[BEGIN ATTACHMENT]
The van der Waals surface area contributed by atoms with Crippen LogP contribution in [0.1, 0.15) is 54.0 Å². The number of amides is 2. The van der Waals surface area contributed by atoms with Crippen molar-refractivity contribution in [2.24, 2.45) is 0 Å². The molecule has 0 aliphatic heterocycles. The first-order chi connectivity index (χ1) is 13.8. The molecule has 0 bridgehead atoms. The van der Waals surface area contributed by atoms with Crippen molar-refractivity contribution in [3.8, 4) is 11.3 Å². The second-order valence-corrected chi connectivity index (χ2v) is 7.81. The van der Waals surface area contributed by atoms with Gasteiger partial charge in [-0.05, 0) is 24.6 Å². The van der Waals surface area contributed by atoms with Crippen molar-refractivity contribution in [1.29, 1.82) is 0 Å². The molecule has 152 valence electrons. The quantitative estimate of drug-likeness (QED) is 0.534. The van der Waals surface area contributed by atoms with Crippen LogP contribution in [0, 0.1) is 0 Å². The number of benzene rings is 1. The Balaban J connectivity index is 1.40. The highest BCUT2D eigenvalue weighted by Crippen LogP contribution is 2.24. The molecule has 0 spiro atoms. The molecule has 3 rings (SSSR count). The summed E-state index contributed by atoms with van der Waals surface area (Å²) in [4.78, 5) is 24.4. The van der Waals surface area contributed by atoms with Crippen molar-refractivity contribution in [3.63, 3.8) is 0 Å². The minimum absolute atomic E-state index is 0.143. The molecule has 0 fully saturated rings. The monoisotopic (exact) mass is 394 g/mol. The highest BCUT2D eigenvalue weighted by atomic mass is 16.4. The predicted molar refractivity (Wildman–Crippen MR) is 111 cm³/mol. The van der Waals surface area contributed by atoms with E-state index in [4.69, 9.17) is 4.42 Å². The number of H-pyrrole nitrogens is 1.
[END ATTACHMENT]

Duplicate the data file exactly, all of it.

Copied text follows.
The van der Waals surface area contributed by atoms with Crippen LogP contribution in [0.1, 0.15) is 54.0 Å². The number of amides is 2. The van der Waals surface area contributed by atoms with Crippen molar-refractivity contribution in [2.24, 2.45) is 0 Å². The molecule has 0 aliphatic heterocycles. The first-order chi connectivity index (χ1) is 13.8. The molecule has 0 bridgehead atoms. The van der Waals surface area contributed by atoms with Crippen molar-refractivity contribution in [3.8, 4) is 11.3 Å². The second-order valence-corrected chi connectivity index (χ2v) is 7.81. The van der Waals surface area contributed by atoms with Gasteiger partial charge in [-0.05, 0) is 24.6 Å². The van der Waals surface area contributed by atoms with Crippen molar-refractivity contribution in [1.29, 1.82) is 0 Å². The molecule has 152 valence electrons. The quantitative estimate of drug-likeness (QED) is 0.534. The van der Waals surface area contributed by atoms with Crippen LogP contribution in [0, 0.1) is 0 Å². The number of benzene rings is 1. The Balaban J connectivity index is 1.40. The highest BCUT2D eigenvalue weighted by Crippen LogP contribution is 2.24. The molecule has 0 spiro atoms. The molecule has 3 rings (SSSR count). The summed E-state index contributed by atoms with van der Waals surface area (Å²) in [4.78, 5) is 24.4. The van der Waals surface area contributed by atoms with Crippen molar-refractivity contribution in [3.63, 3.8) is 0 Å². The minimum absolute atomic E-state index is 0.143. The molecule has 0 fully saturated rings. The monoisotopic (exact) mass is 394 g/mol. The highest BCUT2D eigenvalue weighted by atomic mass is 16.4. The predicted molar refractivity (Wildman–Crippen MR) is 111 cm³/mol. The van der Waals surface area contributed by atoms with E-state index in [4.69, 9.17) is 4.42 Å². The number of H-pyrrole nitrogens is 1.